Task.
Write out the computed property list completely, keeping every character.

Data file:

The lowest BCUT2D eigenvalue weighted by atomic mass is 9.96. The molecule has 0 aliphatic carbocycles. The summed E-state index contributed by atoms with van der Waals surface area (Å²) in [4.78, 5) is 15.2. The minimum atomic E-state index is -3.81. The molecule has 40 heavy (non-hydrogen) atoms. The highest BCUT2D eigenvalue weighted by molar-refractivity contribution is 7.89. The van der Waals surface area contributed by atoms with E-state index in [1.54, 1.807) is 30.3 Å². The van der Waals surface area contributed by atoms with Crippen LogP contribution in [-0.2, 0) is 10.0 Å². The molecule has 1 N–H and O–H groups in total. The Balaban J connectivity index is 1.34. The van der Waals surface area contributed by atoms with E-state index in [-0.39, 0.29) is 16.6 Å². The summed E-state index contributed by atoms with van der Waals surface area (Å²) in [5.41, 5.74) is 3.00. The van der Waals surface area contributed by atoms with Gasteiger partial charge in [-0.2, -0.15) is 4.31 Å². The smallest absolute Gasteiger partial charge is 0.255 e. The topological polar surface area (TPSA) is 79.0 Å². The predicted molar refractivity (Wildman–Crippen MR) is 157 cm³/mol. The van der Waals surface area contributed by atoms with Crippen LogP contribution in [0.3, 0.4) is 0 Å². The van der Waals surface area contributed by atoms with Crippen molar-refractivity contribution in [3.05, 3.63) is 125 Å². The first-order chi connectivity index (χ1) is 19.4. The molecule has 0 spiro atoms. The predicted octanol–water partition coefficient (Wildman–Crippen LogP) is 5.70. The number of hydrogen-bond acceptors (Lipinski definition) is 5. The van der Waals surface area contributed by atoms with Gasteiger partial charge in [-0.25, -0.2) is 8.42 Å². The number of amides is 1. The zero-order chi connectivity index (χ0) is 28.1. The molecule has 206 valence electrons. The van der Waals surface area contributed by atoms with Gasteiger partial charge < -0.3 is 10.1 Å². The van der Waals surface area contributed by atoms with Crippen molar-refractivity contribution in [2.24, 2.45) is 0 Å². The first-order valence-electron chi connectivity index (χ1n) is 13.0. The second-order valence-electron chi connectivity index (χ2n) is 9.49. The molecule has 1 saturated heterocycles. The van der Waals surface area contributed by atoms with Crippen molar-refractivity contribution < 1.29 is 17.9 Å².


The lowest BCUT2D eigenvalue weighted by atomic mass is 9.96. The molecule has 0 aliphatic carbocycles. The summed E-state index contributed by atoms with van der Waals surface area (Å²) in [4.78, 5) is 15.2. The minimum atomic E-state index is -3.81. The molecule has 40 heavy (non-hydrogen) atoms. The highest BCUT2D eigenvalue weighted by molar-refractivity contribution is 7.89. The van der Waals surface area contributed by atoms with E-state index in [1.54, 1.807) is 30.3 Å². The van der Waals surface area contributed by atoms with Crippen LogP contribution in [-0.2, 0) is 10.0 Å². The molecule has 1 N–H and O–H groups in total. The Balaban J connectivity index is 1.34. The van der Waals surface area contributed by atoms with E-state index in [-0.39, 0.29) is 16.6 Å². The summed E-state index contributed by atoms with van der Waals surface area (Å²) in [5.41, 5.74) is 3.00. The van der Waals surface area contributed by atoms with Gasteiger partial charge in [-0.2, -0.15) is 4.31 Å². The smallest absolute Gasteiger partial charge is 0.255 e. The topological polar surface area (TPSA) is 79.0 Å². The predicted molar refractivity (Wildman–Crippen MR) is 157 cm³/mol. The van der Waals surface area contributed by atoms with Crippen LogP contribution in [0.3, 0.4) is 0 Å². The van der Waals surface area contributed by atoms with Crippen molar-refractivity contribution in [3.05, 3.63) is 125 Å². The first-order chi connectivity index (χ1) is 19.4. The molecule has 0 spiro atoms. The predicted octanol–water partition coefficient (Wildman–Crippen LogP) is 5.70. The number of hydrogen-bond acceptors (Lipinski definition) is 5. The van der Waals surface area contributed by atoms with Gasteiger partial charge in [-0.25, -0.2) is 8.42 Å². The number of amides is 1. The zero-order chi connectivity index (χ0) is 28.1. The molecule has 206 valence electrons. The van der Waals surface area contributed by atoms with Gasteiger partial charge < -0.3 is 10.1 Å². The van der Waals surface area contributed by atoms with Crippen molar-refractivity contribution in [2.24, 2.45) is 0 Å². The first-order valence-electron chi connectivity index (χ1n) is 13.0. The second-order valence-electron chi connectivity index (χ2n) is 9.49. The molecule has 1 saturated heterocycles. The van der Waals surface area contributed by atoms with Crippen molar-refractivity contribution < 1.29 is 17.9 Å².